When I was playing these tracks, my sister looked askance at me and gave me an expression which suggested my tastes had steadily deteriorated. She doesn’t know the nostalgia these tracks inspire, being born when Rehman had begun to reign and gotten interested in music when Himesh did. She doesn’t know these are the best there was back then, when synthesizers were a non-existent entity. To her ears, Ilayaraja sounds tacky – neither the mellow respectable tone of old songs nor the snazzy attractiveness of the new. And his voice… too forceful for someone that looks like him. And vocal sound-effects like ‘ta-jing, ta-jing’ have become slotted into uncool. The disco-ish beats of the faster songs sounds confused to her, who is used to It’s the time to Disco and Where’s the party tonight. The videos of these songs aren’t very inspiring to her, considering they were shot in an era where a nightclub was supposed to have bright colourful bulbs, and tackily dressed dancers.

She wonders how come Rakkamma Kaiya Thattu got voted as one of the top 10 songs of the millennium in a BBC-conducted online poll. Why not Rehman’s Vande Mataram?

Rehman is God in his own way, no doubt… I’m very impressed by the artfully-out-of-tune songs he composes – Kabhi Neem Neem and Yaaro Yaarodi, and I worship a lot of his other soundtracks, but of late I’ve begun to feel his songs lack the boldness and confidence Ilayaraja’s had. His songs do not bring out the beauty in lyrics or in the voice of the singer as much as Ilayaraja’s does.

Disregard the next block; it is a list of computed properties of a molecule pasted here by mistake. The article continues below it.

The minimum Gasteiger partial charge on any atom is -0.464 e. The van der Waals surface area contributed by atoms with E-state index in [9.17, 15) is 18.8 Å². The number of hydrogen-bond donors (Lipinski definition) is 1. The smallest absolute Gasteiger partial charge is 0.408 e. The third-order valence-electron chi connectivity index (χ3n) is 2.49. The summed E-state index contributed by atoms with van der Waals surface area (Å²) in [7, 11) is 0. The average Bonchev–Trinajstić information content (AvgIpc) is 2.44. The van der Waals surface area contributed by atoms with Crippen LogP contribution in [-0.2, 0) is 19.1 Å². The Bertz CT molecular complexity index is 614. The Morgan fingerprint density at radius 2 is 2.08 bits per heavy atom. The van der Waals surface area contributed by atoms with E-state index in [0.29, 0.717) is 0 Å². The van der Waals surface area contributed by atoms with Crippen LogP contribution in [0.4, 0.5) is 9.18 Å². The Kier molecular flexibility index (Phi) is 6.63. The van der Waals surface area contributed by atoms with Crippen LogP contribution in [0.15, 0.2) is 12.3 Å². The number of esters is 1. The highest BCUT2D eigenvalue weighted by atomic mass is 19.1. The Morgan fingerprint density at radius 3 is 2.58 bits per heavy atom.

A decade earlier, I would have said Rehman’s is for the urban elite, while Ilayaraja appeals to a wider section of the crowd… but now in the natural scheme of things, you have everyone in India not just TN humming Rehman’s tunes, and folks don’t much remember Ilayaraja’s usage of orchestras creatively in his music.. either ways, he didn’t get much reach outside of his home state… and maybe in Karnataka, thanks to soundtracks like Geetha(think Jothe Jotheyali). And Gultland, thanks to dubbed Tamil movies.

But finally, I’ll Raja-saar’s music has an earthy appeal to it. They are easy to sing, unlike other recent songs which rely less on the voice and more on effects. Even if you sing it wrong, it doesn’t sound so far-gone. It’s almost like he gets into the mind of the wannabe crooner and writes songs. Like he sings in the item number from Nayagan, ‘Adi Aathadi, naan paattaLi, unn koottaaLi‘ – ‘Lady, I’m a commoner, your comrade’.

PS: If you have no clue as to who Raja-saar is, he originally composed the music that was used in the soundtrack of Cheeni Kum.

PPS: This isn’t a very well-researched post. Please feel free to correct and provide addenda.

PPPS: What’s with my overwhelming Tam-ness these days? I’ve even begun to say ‘Yaazhpanam’ instead of Jaffna! My mum is beginning to wonder what is happening to me that I’m going ‘astray’ into deep interior Tamil Nadu from Bangalore, preferring Ilayaraja over Rehman, saying Ponniyin Selvan is an excellent book, reading Naachiyar Thirumozhi… maybe it’s just a phase. And… I’m still a true-blue Bangalorean at heart. I prefer MTR/Maiya’s over Adyar Ananda Bhavan any given day. And I is still the speakings of Benglur longvages. I’m sure you can be considerate enough to ignore the slight Tamil accent in my otherwise okay-ish Kannada. Oh, and I can read Kannada faster than I can read Tamil.

About wanderlust

just your average books-and-music person who wants to change the world.